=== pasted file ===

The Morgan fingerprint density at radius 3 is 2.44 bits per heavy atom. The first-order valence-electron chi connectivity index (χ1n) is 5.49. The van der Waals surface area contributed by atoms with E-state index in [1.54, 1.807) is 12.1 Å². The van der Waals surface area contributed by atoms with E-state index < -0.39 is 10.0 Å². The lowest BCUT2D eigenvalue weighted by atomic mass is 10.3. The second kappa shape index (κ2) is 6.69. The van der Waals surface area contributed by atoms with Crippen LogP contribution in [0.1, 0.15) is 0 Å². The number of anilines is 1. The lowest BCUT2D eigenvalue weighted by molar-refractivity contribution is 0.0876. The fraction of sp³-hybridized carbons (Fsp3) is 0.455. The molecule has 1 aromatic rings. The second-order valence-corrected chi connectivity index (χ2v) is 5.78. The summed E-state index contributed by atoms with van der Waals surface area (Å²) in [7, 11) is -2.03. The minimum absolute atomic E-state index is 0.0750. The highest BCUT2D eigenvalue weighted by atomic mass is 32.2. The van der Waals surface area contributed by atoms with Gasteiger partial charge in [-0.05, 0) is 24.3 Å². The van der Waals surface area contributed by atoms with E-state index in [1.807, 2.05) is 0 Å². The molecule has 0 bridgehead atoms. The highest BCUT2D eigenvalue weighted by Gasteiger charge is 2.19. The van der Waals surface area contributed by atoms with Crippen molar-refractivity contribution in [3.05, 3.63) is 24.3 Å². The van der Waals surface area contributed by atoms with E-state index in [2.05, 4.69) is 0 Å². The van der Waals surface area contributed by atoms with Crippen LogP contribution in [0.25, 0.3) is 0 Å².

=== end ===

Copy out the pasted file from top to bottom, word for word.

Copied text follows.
The Morgan fingerprint density at radius 3 is 2.44 bits per heavy atom. The first-order valence-electron chi connectivity index (χ1n) is 5.49. The van der Waals surface area contributed by atoms with E-state index in [1.54, 1.807) is 12.1 Å². The van der Waals surface area contributed by atoms with E-state index < -0.39 is 10.0 Å². The lowest BCUT2D eigenvalue weighted by atomic mass is 10.3. The second kappa shape index (κ2) is 6.69. The van der Waals surface area contributed by atoms with Crippen LogP contribution in [0.1, 0.15) is 0 Å². The number of anilines is 1. The lowest BCUT2D eigenvalue weighted by molar-refractivity contribution is 0.0876. The fraction of sp³-hybridized carbons (Fsp3) is 0.455. The molecule has 1 aromatic rings. The second-order valence-corrected chi connectivity index (χ2v) is 5.78. The summed E-state index contributed by atoms with van der Waals surface area (Å²) in [7, 11) is -2.03. The minimum absolute atomic E-state index is 0.0750. The highest BCUT2D eigenvalue weighted by atomic mass is 32.2. The van der Waals surface area contributed by atoms with Gasteiger partial charge in [-0.05, 0) is 24.3 Å². The van der Waals surface area contributed by atoms with E-state index in [1.807, 2.05) is 0 Å². The molecule has 0 bridgehead atoms. The highest BCUT2D eigenvalue weighted by Gasteiger charge is 2.19. The van der Waals surface area contributed by atoms with Crippen molar-refractivity contribution in [3.05, 3.63) is 24.3 Å². The van der Waals surface area contributed by atoms with E-state index in [2.05, 4.69) is 0 Å². The van der Waals surface area contributed by atoms with Crippen LogP contribution in [0.25, 0.3) is 0 Å².